Once the applicable section of the building code determined, one must then evaluate how the code section classifies the work being performed at the dwelling, as each classification may have different code requirements. For example, for the purposes of Appendix J of the IRC, work in existing buildings is classified into the categories of “repair”, “renovation”, “alteration”, and “reconstruction”. The specific code requirements for each category or work are established in Appendix J of the IRC, with repairs being the least stringent category and reconstruction being the most stringent category.
Pretty straight forward, right? But what happens when only a portion of the existing dwelling is damaged? Does the International Residential Code compel that any nondamaged portions of the dwelling or structure requiring code upgrades be brought up to code? For example, would the IRC require that an entire outdated deck be brought up to code if only a portion of deck was damaged during a covered loss (possibly triggering code upgrade coverage)?
The “User note” of the Appendix J of the IRC provides some guidance on this question, which states that Appendix J “is intended to encourage the continued safe use of existing buildings and ensure that new work conforms to the intent of the code and that existing conditions remain at their current level of compliance or are improved.” (emphasis supplied). The Appendix goes on further to state that the “purpose of these provisions is to encourage the continued use or reuse of legally existing buildings and structures” (i.e., buildings in compliance with codes in effect at the time the structure was originally built).
The intent of the IRC’s provisions related to existing structures is buttressed by Georgia law, specifically Georgia’s Uniform Act for the Application of Building and Fire Related Codes to Existing Buildings (“Uniform Act on Existing Buildings”). The Uniform Act on Existing Buildings provides that a local building code enforcement authority may permit the repair of existing buildings without total compliance with state or local rules, regulations, or codes for new construction under the following conditions: (1) all conditions hazardous to life are corrected to a reasonable and realistic degree; (2) the existing building becomes the minimum performance standard; and (3) the degree of compliance of the building after changes must not be below that existing before the changes.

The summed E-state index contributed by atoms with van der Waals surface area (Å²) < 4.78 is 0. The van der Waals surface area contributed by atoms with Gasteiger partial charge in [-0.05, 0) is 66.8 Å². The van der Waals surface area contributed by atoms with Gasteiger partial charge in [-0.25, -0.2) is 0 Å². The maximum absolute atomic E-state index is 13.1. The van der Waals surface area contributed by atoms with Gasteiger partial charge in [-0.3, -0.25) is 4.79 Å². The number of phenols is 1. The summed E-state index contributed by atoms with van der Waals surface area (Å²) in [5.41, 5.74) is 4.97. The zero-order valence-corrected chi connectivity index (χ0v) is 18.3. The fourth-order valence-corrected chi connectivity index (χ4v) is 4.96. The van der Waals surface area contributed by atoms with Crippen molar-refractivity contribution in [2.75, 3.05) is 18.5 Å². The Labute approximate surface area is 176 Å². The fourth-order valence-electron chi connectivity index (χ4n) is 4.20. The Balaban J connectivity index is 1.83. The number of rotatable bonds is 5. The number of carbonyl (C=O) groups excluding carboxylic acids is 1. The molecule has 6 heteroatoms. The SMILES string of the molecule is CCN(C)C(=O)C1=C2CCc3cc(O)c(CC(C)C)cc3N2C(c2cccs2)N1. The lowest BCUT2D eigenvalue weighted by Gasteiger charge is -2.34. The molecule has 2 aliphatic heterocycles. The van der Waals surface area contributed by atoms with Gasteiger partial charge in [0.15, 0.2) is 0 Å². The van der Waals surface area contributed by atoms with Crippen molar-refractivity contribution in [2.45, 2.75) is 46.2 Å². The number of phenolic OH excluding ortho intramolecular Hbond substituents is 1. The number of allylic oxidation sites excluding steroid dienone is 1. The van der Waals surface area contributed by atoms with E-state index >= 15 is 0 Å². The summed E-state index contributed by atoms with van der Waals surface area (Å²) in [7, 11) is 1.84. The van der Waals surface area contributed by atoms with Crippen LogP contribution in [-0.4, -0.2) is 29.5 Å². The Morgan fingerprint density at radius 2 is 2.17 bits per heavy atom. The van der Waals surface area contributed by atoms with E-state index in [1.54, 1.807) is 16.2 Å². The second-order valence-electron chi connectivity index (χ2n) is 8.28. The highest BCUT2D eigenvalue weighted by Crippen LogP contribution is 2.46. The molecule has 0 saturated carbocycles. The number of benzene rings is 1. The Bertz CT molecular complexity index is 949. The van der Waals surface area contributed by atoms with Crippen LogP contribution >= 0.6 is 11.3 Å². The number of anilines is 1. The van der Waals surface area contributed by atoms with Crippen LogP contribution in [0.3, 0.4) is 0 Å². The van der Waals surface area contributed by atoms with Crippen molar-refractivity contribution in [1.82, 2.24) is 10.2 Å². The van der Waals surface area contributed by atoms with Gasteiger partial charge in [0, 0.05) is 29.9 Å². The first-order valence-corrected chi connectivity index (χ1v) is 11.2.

Thus, an existing structure may be repaired without bringing the entire structure into compliance with the code requirements for new construction so long as the existing structure (i.e., the portion of the structure not being repaired) complies with the code requirements in existence at the time the structure was originally built. Additionally, the Uniform Act on Existing Buildings provides “alterations or repairs to an existing building or structure which do not adversely affect the performance of the building may be made with like materials.”
A final thought on the evaluating code upgrade coverage is to consult with the local building inspectors or other experts early and often in the claims process to determine what code upgrades are necessary to repair only the damaged portion of property. A homeowner or public adjustor may seek coverage for code upgrades that were required before a covered loss and/or unrelated to the resulting damage, and consulting with an expert will be helpful in distinguishing any noncovered upgrades from covered upgrades.